By Rania Gollakner, BS, DVM, MPH

What is mexiletine?

Mexiletine (brand names: Mexitil®, Mexilen®, Mexitilen®, Myovek®, Ritalmex®) is an antiarrhythmic drug used to treat abnormal heart rhythms, specifically certain ventricular arrhythmias such as premature complexes and ventricular tachycardia in dogs. It has also been used to treat muscle disorders in certain breeds of dog.

Its use in dogs to treat abnormal heart rhythms is ‘off label’ or ‘extra label’. Many drugs are commonly prescribed for off label use in veterinary medicine. In these instances, follow your veterinarian’s directions and cautions very carefully as their directions may be significantly different from those on the label.

How is mexiletine given?

Mexiletine is given by mouth in the form of a capsule. It may also be compounded into a liquid form. It can be given with or without food, however it should be given with food to reduce the risk of vomiting and nausea. Measure liquid forms carefully. This medication should take effect within 1 to 2 hours; however, effects may not be visibly obvious and therefore laboratory tests may need to be done to evaluate this medication’s effectiveness.

What if I miss giving my pet the medication?

If you miss a dose, give it when you remember, but if it is close to the time for the next dose, skip the dose you missed and give it at the next scheduled time, and return to the regular dosing schedule. Never give your pet two doses at once or give extra doses.

Are there any potential side effects?

The most common side effects include vomiting, nausea, diarrhea, constipation, trembling, dizziness, clumsiness, or anxiety. More serious side effects include difficulty breathing or shortness of breath, abnormal heart rhythms, seizures, and low blood cell counts that could cause bleeding or infections.

This short-acting medication should stop working within 24 hours, although effects can be longer in pets with liver or kidney disease.

Are there any risk factors for this medication?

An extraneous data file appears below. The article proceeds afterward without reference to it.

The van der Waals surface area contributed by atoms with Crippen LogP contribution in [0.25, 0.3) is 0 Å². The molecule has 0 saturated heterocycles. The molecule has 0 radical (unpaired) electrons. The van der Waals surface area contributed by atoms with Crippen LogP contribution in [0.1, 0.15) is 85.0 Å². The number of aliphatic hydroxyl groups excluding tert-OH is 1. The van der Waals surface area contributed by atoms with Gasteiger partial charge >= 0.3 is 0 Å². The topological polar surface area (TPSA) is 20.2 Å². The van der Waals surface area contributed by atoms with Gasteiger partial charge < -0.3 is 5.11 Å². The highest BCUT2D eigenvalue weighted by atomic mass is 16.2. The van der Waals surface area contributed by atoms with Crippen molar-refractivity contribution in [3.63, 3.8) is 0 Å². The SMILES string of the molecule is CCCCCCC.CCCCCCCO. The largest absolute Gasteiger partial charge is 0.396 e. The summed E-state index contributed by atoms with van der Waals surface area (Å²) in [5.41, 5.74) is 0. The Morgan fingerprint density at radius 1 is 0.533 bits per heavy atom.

Mexiletine should not be used in pets that are allergic to it. It should not be used (unless absolutely necessary) in pets with certain abnormal heart rhythms, cardiogenic shock, severe congestive heart failure, impaired liver or kidney function, low blood pressure, or seizures. Mexiletine should be used cautiously in pregnant pets. If this medication is used in a lactating pet, use a milk replacer.

Some breeds of dogs (e.g., Collies, Sheepdogs, and Collie- or Sheepdog-cross breeds) are more sensitive than others to certain medications. This is typically due to a specific genetic mutation (MDR1) that makes them less able to tolerate high doses of certain medications. Therefore, use mexiletine extremely cautiously in these cases.

Are there any drug interactions I should be aware of?

The following medications should be used with caution when given with mexiletine: amiodarone, antacids, atropine, bupropion, cimetidine, clozapine, griseofulvin, lidocaine, metoclopramide, opioids, paroxetine, phenobarbital, primidone, phenytoin, propranolol, quinidine, rifampin, sotalol, theophylline/aminophylline, urinary acidifying drugs, or urinary alkalinizing drugs.

Be sure to tell your veterinarian about any medications (including vitamins, supplements, or herbal therapies) that your pet is taking.

Is there any monitoring that needs to be done with this medication?

Your veterinarian will monitor your pet’s heart rhythms with periodic electrocardiograms (ECGs) to be sure that the medication is working. Monitor your pet for serious side effects.

How do I store mexiletine?

Mexiletine should be stored at room temperature and in a tight container protected from moisture.

What should I do in case of emergency?

If you suspect an overdose or an adverse reaction to the medication, call your veterinary office immediately. If they are not available, follow their directions in contacting an emergency facility.

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